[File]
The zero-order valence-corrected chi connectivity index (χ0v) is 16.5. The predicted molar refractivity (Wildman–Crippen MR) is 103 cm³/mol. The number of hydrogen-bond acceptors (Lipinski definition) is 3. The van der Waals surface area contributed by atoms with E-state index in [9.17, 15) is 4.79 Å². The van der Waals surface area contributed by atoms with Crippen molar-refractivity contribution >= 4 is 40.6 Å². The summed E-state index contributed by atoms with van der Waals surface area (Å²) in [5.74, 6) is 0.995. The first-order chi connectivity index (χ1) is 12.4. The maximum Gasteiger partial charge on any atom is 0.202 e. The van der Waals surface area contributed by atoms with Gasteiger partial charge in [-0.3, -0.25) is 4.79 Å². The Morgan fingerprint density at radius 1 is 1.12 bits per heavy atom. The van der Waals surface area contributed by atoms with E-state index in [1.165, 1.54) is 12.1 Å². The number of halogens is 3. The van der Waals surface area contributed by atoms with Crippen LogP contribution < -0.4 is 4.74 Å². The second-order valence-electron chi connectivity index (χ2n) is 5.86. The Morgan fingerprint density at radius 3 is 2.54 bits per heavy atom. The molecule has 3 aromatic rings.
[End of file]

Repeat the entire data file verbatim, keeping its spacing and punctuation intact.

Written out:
The zero-order valence-corrected chi connectivity index (χ0v) is 16.5. The predicted molar refractivity (Wildman–Crippen MR) is 103 cm³/mol. The number of hydrogen-bond acceptors (Lipinski definition) is 3. The van der Waals surface area contributed by atoms with E-state index in [9.17, 15) is 4.79 Å². The van der Waals surface area contributed by atoms with Crippen molar-refractivity contribution >= 4 is 40.6 Å². The summed E-state index contributed by atoms with van der Waals surface area (Å²) in [5.74, 6) is 0.995. The first-order chi connectivity index (χ1) is 12.4. The maximum Gasteiger partial charge on any atom is 0.202 e. The van der Waals surface area contributed by atoms with Gasteiger partial charge in [-0.3, -0.25) is 4.79 Å². The Morgan fingerprint density at radius 1 is 1.12 bits per heavy atom. The van der Waals surface area contributed by atoms with E-state index in [1.165, 1.54) is 12.1 Å². The number of halogens is 3. The van der Waals surface area contributed by atoms with Crippen LogP contribution < -0.4 is 4.74 Å². The second-order valence-electron chi connectivity index (χ2n) is 5.86. The Morgan fingerprint density at radius 3 is 2.54 bits per heavy atom. The molecule has 3 aromatic rings.